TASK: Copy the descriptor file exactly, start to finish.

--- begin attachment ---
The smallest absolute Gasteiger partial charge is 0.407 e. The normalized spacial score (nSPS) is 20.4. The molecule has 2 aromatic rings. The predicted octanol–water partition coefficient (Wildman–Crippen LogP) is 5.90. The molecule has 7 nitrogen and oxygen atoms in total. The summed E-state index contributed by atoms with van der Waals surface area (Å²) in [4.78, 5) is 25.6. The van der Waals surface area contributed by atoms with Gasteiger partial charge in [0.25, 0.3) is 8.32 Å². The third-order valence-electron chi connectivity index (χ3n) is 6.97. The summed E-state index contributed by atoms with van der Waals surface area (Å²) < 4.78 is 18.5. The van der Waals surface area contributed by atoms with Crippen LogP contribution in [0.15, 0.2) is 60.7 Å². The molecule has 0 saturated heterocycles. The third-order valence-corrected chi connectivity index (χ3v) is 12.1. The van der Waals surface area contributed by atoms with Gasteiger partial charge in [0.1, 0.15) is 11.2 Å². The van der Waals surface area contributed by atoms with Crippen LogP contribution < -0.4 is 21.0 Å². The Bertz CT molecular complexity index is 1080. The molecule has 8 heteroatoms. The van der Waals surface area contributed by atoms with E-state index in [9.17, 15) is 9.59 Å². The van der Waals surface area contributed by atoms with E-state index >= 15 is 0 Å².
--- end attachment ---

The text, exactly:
The smallest absolute Gasteiger partial charge is 0.407 e. The normalized spacial score (nSPS) is 20.4. The molecule has 2 aromatic rings. The predicted octanol–water partition coefficient (Wildman–Crippen LogP) is 5.90. The molecule has 7 nitrogen and oxygen atoms in total. The summed E-state index contributed by atoms with van der Waals surface area (Å²) in [4.78, 5) is 25.6. The van der Waals surface area contributed by atoms with Gasteiger partial charge in [0.25, 0.3) is 8.32 Å². The third-order valence-electron chi connectivity index (χ3n) is 6.97. The summed E-state index contributed by atoms with van der Waals surface area (Å²) < 4.78 is 18.5. The van der Waals surface area contributed by atoms with Crippen LogP contribution in [0.15, 0.2) is 60.7 Å². The molecule has 0 saturated heterocycles. The third-order valence-corrected chi connectivity index (χ3v) is 12.1. The van der Waals surface area contributed by atoms with Gasteiger partial charge in [0.1, 0.15) is 11.2 Å². The van der Waals surface area contributed by atoms with Crippen LogP contribution < -0.4 is 21.0 Å². The Bertz CT molecular complexity index is 1080. The molecule has 8 heteroatoms. The van der Waals surface area contributed by atoms with E-state index in [9.17, 15) is 9.59 Å². The van der Waals surface area contributed by atoms with E-state index >= 15 is 0 Å².